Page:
At Code First: Girls, we believe that hearing about other women’s success is very powerful. It gives you drive, ambition, and the living proof that it can work, whatever it is.
Last night, it was getting into tech. Sam Harris, Chloë Donegan and Miranda Hadfield told the London and UCL participants of Code First: Girls how they got bitten by the tech bug.
This was an inspiring panel, and three important points were raised during the conversation.
The tech industry is one of the most creative and empowering industries you can be in.
Both Chloë and Sam left their banking jobs because they wanted jobs that they love. Chloë found out about tech and startups at Silicon Milk Roundabout, the careers fair for startups in London. Sam has always had a passion for tech, but felt like she had to go the banking way as that is what seemed most prestigious when she graduated.
When time came to break the rules and follow their passion, both turned to tech as a space where they felt empowered, because their own creativity could make a difference. Tech also attracted them because it is an industry that moves so quickly that it’s impossible to get bored, and the mentality is to be generous, productive and collaborative.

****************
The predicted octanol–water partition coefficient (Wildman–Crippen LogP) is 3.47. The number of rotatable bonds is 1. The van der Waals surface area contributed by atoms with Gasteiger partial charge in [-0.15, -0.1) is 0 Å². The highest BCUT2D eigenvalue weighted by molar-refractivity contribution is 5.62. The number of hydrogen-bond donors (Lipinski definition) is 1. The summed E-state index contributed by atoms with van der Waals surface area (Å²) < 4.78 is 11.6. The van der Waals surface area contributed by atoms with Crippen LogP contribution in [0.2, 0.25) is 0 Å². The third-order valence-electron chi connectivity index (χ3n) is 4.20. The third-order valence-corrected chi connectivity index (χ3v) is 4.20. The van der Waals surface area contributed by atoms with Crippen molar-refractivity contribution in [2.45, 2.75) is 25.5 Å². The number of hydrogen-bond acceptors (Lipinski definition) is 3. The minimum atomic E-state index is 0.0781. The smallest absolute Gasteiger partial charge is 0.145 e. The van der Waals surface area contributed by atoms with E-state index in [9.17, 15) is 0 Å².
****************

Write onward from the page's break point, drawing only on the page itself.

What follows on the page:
When the tech bug bites you, there is no letting go. Web development, coding and being tech-savvy are very powerful tools. They enable you to become makers of the world you live in rather than being subjected to it. “It’s all about getting into the hacker mentality…” Chloë said last night,
“…and then you realise the world is your oyster” Sam finished. Very valid point that when you’re a hacker, you don’t take no for an answer: there has to be a way. You learn to search for solutions, look at things from different angles and realise that you can actually make the machine do what you want, rather than you being dependent on the machine. That feeling of satisfaction is addictive.
Being a woman in tech is tricky, as Miranda importantly pointed out. It is awesome, in that there are very few women in tech, so it opens a lot of doors to be one of them. But it’s also hard because it’s a very male-dominated culture (the brogrammer culture). This also means, unfortunately, that there are very few role models for women wanting to get into tech. As Shery Sandberg mentions in her famous Lean In, role models are the most powerful way to encourage women to change things.
So there is your mission, CF girls: become awesome role models of sucessful women in tech.
During the past four Tuesday evenings, I’ve been involved in the Code First:Girls (CFG) Cambridge course with amazing sessions of intensive programming and fun!